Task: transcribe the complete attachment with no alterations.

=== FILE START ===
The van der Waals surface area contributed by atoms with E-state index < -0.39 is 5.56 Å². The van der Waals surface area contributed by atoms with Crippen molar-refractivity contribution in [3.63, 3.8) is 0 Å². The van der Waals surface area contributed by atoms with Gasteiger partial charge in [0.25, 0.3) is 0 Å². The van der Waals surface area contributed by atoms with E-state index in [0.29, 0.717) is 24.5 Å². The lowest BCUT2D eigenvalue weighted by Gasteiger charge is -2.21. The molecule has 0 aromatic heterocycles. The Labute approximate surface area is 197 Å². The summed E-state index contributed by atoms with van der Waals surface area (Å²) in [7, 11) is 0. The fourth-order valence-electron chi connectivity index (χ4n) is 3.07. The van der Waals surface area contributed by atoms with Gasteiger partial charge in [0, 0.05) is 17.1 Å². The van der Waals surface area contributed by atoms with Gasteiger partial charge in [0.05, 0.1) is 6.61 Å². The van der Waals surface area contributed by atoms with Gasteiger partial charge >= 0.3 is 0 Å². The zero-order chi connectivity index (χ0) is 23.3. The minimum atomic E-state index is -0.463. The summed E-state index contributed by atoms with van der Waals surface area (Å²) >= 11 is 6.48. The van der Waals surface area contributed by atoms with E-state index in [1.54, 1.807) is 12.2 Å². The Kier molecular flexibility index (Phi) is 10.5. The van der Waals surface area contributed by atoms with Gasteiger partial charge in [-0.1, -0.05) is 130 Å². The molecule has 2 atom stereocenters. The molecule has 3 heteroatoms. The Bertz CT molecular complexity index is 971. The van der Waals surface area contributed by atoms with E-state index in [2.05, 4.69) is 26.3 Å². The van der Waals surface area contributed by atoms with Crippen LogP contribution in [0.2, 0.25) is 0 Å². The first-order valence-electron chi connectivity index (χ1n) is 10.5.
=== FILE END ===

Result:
The van der Waals surface area contributed by atoms with E-state index < -0.39 is 5.56 Å². The van der Waals surface area contributed by atoms with Crippen molar-refractivity contribution in [3.63, 3.8) is 0 Å². The van der Waals surface area contributed by atoms with Gasteiger partial charge in [0.25, 0.3) is 0 Å². The van der Waals surface area contributed by atoms with E-state index in [0.29, 0.717) is 24.5 Å². The lowest BCUT2D eigenvalue weighted by Gasteiger charge is -2.21. The molecule has 0 aromatic heterocycles. The Labute approximate surface area is 197 Å². The summed E-state index contributed by atoms with van der Waals surface area (Å²) in [7, 11) is 0. The fourth-order valence-electron chi connectivity index (χ4n) is 3.07. The van der Waals surface area contributed by atoms with Gasteiger partial charge in [0, 0.05) is 17.1 Å². The van der Waals surface area contributed by atoms with Gasteiger partial charge in [0.05, 0.1) is 6.61 Å². The van der Waals surface area contributed by atoms with Gasteiger partial charge >= 0.3 is 0 Å². The zero-order chi connectivity index (χ0) is 23.3. The minimum atomic E-state index is -0.463. The summed E-state index contributed by atoms with van der Waals surface area (Å²) >= 11 is 6.48. The van der Waals surface area contributed by atoms with E-state index in [1.54, 1.807) is 12.2 Å². The Kier molecular flexibility index (Phi) is 10.5. The van der Waals surface area contributed by atoms with Gasteiger partial charge in [-0.1, -0.05) is 130 Å². The molecule has 2 atom stereocenters. The molecule has 3 heteroatoms. The Bertz CT molecular complexity index is 971. The van der Waals surface area contributed by atoms with E-state index in [2.05, 4.69) is 26.3 Å². The van der Waals surface area contributed by atoms with Crippen LogP contribution in [0.2, 0.25) is 0 Å². The first-order valence-electron chi connectivity index (χ1n) is 10.5.